Mosley? From dangerous puncher who almost KO’d Mayweather to a washed up old man.
Across the board, since the majority decision was announced, Pacquiao seems to be all at once being written off as a has-been, ridiculed as a never-was, or being newly crowned the greatest pound for pound fraud.
Just imagine if he would have lost the fight.
The media—and himself and his own camp—along with his stunning streak of victories put an unachievable expectation on his performance against Marquez and altered how people viewed the fight.
Many viewers suffered irrational exuberance after the fight was competitive and went the distance, claiming Marquez was absolutely robbed. Those observers say Marquez landed the more telling blows and deserved the win without a doubt, however the Compubox stats and faces of the two men after the fight indicated otherwise.
With no knockdowns, neither fighter ever being seriously hurt and many rounds being so close, only a fool could say either man was robbed, no matter the outcome.
But nonetheless, doubting Manny now seems to be the fashionable thing to do.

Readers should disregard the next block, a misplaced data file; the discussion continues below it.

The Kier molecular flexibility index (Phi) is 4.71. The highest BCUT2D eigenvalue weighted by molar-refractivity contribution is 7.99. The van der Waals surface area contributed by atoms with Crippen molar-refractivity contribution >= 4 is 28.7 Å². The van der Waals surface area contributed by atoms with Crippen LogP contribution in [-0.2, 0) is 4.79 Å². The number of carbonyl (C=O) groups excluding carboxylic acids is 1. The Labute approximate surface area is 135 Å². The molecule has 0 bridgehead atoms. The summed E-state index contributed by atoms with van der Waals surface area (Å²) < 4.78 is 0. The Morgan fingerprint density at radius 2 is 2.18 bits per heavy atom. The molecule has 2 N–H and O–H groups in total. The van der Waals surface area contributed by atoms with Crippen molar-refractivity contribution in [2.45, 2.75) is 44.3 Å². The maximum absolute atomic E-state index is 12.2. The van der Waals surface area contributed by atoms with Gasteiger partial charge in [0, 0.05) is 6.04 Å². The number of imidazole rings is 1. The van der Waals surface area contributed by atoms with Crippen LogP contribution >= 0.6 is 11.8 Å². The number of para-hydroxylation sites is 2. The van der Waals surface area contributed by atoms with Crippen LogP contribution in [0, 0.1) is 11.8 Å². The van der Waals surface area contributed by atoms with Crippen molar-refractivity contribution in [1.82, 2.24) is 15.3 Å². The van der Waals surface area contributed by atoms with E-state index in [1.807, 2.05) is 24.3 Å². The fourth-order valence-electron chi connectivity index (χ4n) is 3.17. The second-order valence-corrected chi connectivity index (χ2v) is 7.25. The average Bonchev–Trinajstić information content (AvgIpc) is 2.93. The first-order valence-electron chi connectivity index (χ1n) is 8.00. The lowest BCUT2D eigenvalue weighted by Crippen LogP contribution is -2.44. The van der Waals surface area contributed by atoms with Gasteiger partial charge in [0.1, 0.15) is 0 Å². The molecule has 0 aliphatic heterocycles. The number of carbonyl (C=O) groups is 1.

And maybe that is something that can help energize the last stages of his legendary boxing career. After breezing through the last three years of fights with no resistance and everything going his way—both in the ring and out—desire seems to have been replaced with complacency.
What did you think of the decision?
Many times recently he has said he is comfortable with what he has accomplished already in boxing and has nothing left to prove in the sport. That is not the type of attitude that spawns championship performance and against the great and determined champion Juan Manuel Marquez it almost cost him his championship.
Having doubt in your mind about your ability is something that can paralyze a fighter, and having your ability doubted by others is something that can either strengthen your resolve or make you wilt. After tasting success and enjoying adoration for so many years, how will Pacquiao deal with the adversity he now faces?
In the buildup to the fight, Pacquiao repeatedly said he wanted to have this fight with Marquez to end all doubts. Instead, he just created many more.